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Conflict & Justice

Will US cut number of operators on drone missions?


Last week USAF intelligence chief Lt. Gen. Robert Otto proposed reducing the number of operators needed to fly a drone mission, by having both the pilot and sensor operator duties rolled into a single job. An aviation reporter says it could save some money, but would not do much to address the morale of stressed drone operators.

Conflict & Justice

What does human trafficking look like today? How do we stop it?

I've traveled from New England to New York to Thailand to Vietnam to China’s southeast border to expose human trafficking routes and venues, and to bring attention to sex and labor exploitation. The Forum at Harvard T.H. Chan School of Public Health Tuesday took a closer look at this modern slave trade and its impact on public health worldwide, including in cities and rural communities across the USA.

Science, Tech & Environment

A way to save one of North America's fastest animals

For centuries, herds of pronghorn have traveled hundreds of miles across the west in the second longest land migration in North America. But today, pronghorn often encounter barbed wire fences on private and public land that delay or halt their journey. Now, scientists and wildlife managers are developing fencing systems that allow the pronghorn to cross safely.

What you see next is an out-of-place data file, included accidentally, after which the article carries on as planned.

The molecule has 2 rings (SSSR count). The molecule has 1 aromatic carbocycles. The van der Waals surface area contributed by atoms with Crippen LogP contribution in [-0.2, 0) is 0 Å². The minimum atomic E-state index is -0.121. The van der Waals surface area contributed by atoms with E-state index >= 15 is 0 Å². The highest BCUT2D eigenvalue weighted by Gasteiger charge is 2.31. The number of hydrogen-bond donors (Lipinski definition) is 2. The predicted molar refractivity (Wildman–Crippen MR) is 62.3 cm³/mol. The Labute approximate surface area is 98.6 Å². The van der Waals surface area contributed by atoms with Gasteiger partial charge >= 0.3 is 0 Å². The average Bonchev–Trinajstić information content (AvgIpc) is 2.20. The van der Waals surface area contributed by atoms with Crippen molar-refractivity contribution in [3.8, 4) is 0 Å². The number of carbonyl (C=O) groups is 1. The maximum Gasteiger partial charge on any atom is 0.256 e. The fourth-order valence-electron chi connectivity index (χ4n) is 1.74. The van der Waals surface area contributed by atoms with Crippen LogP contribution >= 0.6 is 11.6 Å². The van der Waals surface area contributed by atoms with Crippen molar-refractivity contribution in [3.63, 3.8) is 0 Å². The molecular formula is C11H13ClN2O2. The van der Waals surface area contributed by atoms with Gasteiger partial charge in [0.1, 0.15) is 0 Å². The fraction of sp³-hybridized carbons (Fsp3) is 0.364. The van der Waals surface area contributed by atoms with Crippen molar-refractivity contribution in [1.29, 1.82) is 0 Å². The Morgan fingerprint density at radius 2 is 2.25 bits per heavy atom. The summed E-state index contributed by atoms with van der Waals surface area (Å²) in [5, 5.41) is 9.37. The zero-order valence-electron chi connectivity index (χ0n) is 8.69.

Conflict & Justice

Yes, Paris could happen in the US

The attack in Paris on Friday has left many people asking, could it happen here? Former Assistant Secretary at the Department of Homeland Security, Juliette Kayyem, answers with a qualified "yes." But she also points out that US surveillance is currently more intensive than most European nations, making such an attack more difficult to pull off.

Science, Tech & Environment

At this trail-blazing cemetery, a flock of birders

Mount Auburn Cemetery in Cambridge, Massachusetts is renowned as the final resting place for American luminaries, including Henry Wadsworth Longfellow, Fannie Farmer, and Charles Sumner. As America’s first garden cemetery, it’s also briefly home for migrating birds every spring and fall. A new book, "Dead in Good Company,” celebrates both the stories of the famous deceased and the wildlife that draws nature lovers to the cemetery.